Advanced Micro Devices (NASDAQ: AMD) is one of the most hotly-debated stocks in the semiconductor industry. My colleague Sam Quirke at MarketBeat recently outlined some arguments for and against investing in the stock, which included the fact that some analysts trimmed their price targets while still leaving a considerable amount of upside potential. Other comments in the article included that the stock could be hurting from China’s lockdowns and reduced demand for consumer products such as computers and smartphones.
In this article, we’ll further explore the bull and bear cases for investing in AMD based on the stock’s key financial ratios and let the reader decide if it’s worth the risk.
The Bull Case for Investing in AMD
Analyst ratings for the stock are mostly positive for the last 90 days. Out of 39 analysts, 19 rated AMD as a strong buy, and 7 rated it as a buy, while the rest rated the company as a hold with 1 strong sell rating. The consensus price target for the stock stands at $122.82, with a high of $200 and a low of $63. This shows that analysts could seem to be bullish on the stock in general. It should also be noted that over the last five years, analysts have been accurate in their forecasting for the stock with a low margin of error, except until very recently, in 2022, when the market rotated out of technology stocks.
Another consideration for this stock is its performance against its sector for growth and profitability. The company’s FWD revenue growth stands at 44.59%, while the sector median is 14.72. AMD also outperforms the sector median for YoY revenue growth as it stands at 65.26% compared with 20.56%. AMD’s margins are strong compared with the median. The company’s EBITDA margin of 25.74% compares favorably with the sector’s margin of 13.14%.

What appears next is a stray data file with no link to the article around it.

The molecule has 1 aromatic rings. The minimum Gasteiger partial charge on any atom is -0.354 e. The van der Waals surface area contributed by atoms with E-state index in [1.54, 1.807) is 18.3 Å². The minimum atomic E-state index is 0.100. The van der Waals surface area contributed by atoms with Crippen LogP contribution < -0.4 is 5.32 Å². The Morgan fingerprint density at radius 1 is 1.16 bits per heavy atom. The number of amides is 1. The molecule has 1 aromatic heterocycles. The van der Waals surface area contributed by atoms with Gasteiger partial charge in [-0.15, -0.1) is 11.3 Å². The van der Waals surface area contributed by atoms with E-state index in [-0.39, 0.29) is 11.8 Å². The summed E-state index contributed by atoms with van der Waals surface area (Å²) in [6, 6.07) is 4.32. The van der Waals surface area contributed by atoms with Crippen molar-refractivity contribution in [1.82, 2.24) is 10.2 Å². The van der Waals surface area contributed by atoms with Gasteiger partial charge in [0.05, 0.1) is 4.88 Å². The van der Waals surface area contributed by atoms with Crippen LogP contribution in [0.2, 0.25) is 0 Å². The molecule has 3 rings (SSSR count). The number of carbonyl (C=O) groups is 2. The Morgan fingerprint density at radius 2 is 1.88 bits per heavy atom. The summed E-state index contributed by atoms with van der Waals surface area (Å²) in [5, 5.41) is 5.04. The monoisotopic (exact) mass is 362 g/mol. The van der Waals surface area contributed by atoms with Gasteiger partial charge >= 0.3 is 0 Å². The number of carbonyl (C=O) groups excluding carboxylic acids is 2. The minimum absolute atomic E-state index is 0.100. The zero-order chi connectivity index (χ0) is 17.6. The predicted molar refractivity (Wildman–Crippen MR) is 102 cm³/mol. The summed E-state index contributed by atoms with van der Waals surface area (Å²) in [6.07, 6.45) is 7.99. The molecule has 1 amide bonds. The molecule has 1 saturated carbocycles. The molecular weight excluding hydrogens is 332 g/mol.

The Bear Case for Investing in AMD
One key area where AMD underperforms the sector median is its valuation. The company’s FWD P/E ratio is 27.36 compared with the sector median of 24.52. This could be interpreted as the company’s prospects being better than those in the sector median, which warrants a higher share price. It could be viewed that the company is more expensive than its peers.
There are other valuation ratios that show the stock is more expensive on a relative basis, especially when examining how much it costs to buy one unit of the company’s sales. AMD’s FWD Price/Sales ratio is at 5.41 compared to the sector median of 2.82, or almost twice as expensive.
AMD Vs. Intel Corporation
Intel (NASDAQ: INTC) is AMD’s classical competitor and is a key benchmark for the company. The companies have a similar market cap with AMD’s market cap of 141.86B and 160.11B, respectively. One thing to note is that Intel has a significantly higher number of employees than AMD at 121,100 compared with 15,500. The consensus of Wall St is also divided on the firms, as AMD has a rating of Buy while Intel holds the rating of Hold.
Over the last five years, AMD returned a significantly higher value to investors than intel. AMD returned 520.41%, while Intel returned 28.43%. YTD, both companies are down. AMD is down -39.17%, while Intel is down -22.78%.
A big difference between the stocks as we head into a possible recession is that Intel offers a dividend while AMD does not. Intel’s dividend rate stands at $1.43 and has an FWD yield of 3.73%. It should be noted that Intel has 8 consecutive years of dividend growth.
AMD is relatively more expensive than Intel on an FWD P/E basis. AMD’s FWD P/W stands at 27.36 while AMD’s ratio is 10.32.